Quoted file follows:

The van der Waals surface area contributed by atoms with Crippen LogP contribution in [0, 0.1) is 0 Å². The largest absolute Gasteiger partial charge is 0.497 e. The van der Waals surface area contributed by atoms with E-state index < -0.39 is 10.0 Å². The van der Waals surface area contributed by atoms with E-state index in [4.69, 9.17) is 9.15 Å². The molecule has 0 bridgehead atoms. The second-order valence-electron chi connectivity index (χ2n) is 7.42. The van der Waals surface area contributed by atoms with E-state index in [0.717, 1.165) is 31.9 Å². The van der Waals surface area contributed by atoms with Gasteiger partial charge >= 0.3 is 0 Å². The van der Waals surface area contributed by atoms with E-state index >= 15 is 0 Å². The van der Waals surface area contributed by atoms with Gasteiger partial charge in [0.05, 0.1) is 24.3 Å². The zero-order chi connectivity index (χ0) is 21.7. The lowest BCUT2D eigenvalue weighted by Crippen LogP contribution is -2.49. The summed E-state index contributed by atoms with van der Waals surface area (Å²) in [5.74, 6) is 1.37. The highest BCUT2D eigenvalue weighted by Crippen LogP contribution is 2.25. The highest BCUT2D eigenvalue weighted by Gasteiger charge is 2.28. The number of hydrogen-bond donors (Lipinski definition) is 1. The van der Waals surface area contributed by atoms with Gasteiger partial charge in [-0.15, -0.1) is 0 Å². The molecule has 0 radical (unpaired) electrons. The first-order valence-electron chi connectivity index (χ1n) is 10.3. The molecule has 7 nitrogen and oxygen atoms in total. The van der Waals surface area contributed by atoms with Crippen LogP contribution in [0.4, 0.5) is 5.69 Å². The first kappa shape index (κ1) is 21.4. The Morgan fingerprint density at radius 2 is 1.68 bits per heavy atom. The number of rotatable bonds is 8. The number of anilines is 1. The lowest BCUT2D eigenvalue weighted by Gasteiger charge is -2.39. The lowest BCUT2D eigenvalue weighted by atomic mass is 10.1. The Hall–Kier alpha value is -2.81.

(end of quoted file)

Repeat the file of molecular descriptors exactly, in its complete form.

The van der Waals surface area contributed by atoms with Crippen LogP contribution in [0, 0.1) is 0 Å². The largest absolute Gasteiger partial charge is 0.497 e. The van der Waals surface area contributed by atoms with E-state index < -0.39 is 10.0 Å². The van der Waals surface area contributed by atoms with E-state index in [4.69, 9.17) is 9.15 Å². The molecule has 0 bridgehead atoms. The second-order valence-electron chi connectivity index (χ2n) is 7.42. The van der Waals surface area contributed by atoms with E-state index in [0.717, 1.165) is 31.9 Å². The van der Waals surface area contributed by atoms with Gasteiger partial charge >= 0.3 is 0 Å². The van der Waals surface area contributed by atoms with E-state index >= 15 is 0 Å². The van der Waals surface area contributed by atoms with Gasteiger partial charge in [0.05, 0.1) is 24.3 Å². The zero-order chi connectivity index (χ0) is 21.7. The lowest BCUT2D eigenvalue weighted by Crippen LogP contribution is -2.49. The summed E-state index contributed by atoms with van der Waals surface area (Å²) in [5.74, 6) is 1.37. The highest BCUT2D eigenvalue weighted by Crippen LogP contribution is 2.25. The highest BCUT2D eigenvalue weighted by Gasteiger charge is 2.28. The number of hydrogen-bond donors (Lipinski definition) is 1. The van der Waals surface area contributed by atoms with Gasteiger partial charge in [-0.15, -0.1) is 0 Å². The molecule has 0 radical (unpaired) electrons. The first-order valence-electron chi connectivity index (χ1n) is 10.3. The molecule has 7 nitrogen and oxygen atoms in total. The van der Waals surface area contributed by atoms with Crippen LogP contribution in [0.4, 0.5) is 5.69 Å². The first kappa shape index (κ1) is 21.4. The Morgan fingerprint density at radius 2 is 1.68 bits per heavy atom. The number of rotatable bonds is 8. The number of anilines is 1. The lowest BCUT2D eigenvalue weighted by Gasteiger charge is -2.39. The lowest BCUT2D eigenvalue weighted by atomic mass is 10.1. The Hall–Kier alpha value is -2.81.